Opposition to Rome’s bid for the 2024 Olympic and Paralympic Games prevents “improvement and growth” of the city, Bid Committee President Luca di Montezemolo has claimed.
His comments came following a meeting with various enterprises and universities in the Italian capital, where discussions took place on how to use the bid to make Rome a "smart city".
This would see the capital use technology to enhance quality, performance and interactivity of urban services, it is hoped.
Representatives from Rome 2024 attended the meeting, which was held at the Olympic Stadium and organised with the support of the Lazio Region and Unindustria.
It is hoped turning Rome into a smart city would improve contact between the Government and residents and would reduce costs, which always proves to be an important factor for any city bidding to host the Olympic and Paralympic Games.
The former Ferrari chairman’s comments also come following calls for a referendum to be held on Rome’s attempt to bring the Summer Games to Italy for the first time since the capital staged the event in 1960.
He dismissed such claims, saying there was “no need” for a public vote on their candidacy, and has once again urged all of the city’s inhabitants to get behind their bid.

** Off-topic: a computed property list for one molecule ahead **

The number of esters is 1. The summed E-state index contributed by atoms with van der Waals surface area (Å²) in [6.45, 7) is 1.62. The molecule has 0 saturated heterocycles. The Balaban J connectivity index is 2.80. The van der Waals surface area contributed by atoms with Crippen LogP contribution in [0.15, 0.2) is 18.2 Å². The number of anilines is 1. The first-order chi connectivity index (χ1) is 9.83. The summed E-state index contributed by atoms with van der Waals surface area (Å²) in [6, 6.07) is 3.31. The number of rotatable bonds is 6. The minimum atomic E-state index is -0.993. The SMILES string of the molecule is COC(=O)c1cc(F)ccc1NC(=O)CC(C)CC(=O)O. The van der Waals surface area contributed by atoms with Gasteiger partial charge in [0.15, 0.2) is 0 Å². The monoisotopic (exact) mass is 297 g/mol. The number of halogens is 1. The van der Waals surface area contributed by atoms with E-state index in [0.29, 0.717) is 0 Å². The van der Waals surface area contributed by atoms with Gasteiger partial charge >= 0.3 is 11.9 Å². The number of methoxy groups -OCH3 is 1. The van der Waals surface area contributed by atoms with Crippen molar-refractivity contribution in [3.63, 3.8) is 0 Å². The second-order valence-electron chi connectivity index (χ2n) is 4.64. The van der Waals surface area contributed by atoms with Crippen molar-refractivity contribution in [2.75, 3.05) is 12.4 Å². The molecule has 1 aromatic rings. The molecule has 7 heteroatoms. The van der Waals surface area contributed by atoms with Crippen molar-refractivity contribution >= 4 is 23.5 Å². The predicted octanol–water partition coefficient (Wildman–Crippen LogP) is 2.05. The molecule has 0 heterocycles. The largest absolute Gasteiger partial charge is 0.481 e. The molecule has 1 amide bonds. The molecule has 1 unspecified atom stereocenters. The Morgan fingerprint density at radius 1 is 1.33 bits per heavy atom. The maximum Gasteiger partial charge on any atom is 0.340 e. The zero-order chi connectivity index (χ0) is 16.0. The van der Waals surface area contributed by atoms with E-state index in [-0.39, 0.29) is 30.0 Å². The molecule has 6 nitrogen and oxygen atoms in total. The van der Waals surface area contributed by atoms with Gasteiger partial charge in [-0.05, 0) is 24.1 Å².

“Only with a great team effort we can bring out the potential of this city,” di Montezemolo said.
“The Olympic and Paralympic Games must be an opportunity for the entire population.
“Today more than ever we need this challenge to look forward, to get Rome and Italy involved, but also to generate economic development.
"Opposing the bid means surrendering and inhibiting improvement and growth.
“This is an opportunity not only to renovate or build new sports facilities, but also to invest in ideas.
“We need young people to launch important initiatives and we must support them and direct their efforts towards this huge challenge.”
Rome organisers recently released the results of a survey which claimed that the bid is supported by 77 per cent of the Italian population, and by 66 per cent of Romans.
Officials have continually insisted they will not have a referendum and the survey results, carried out by polling firm IPSOS based on 2,200 interviews, helps back this view, they claim.
The Italian capital’s bid also has the backing of Prime Minister Matteo Renzi, who said last week that Rome was the strongest candidate in a race which also includes fellow European contenders Budapest and Paris as well as Los Angeles.
His support comes after former Prime Minister Mario Monti withdrew Rome's bid for the 2020 edition of the Olympics after assuming office in 2012, claiming it wasn't affordable at the height of the European financial crisis.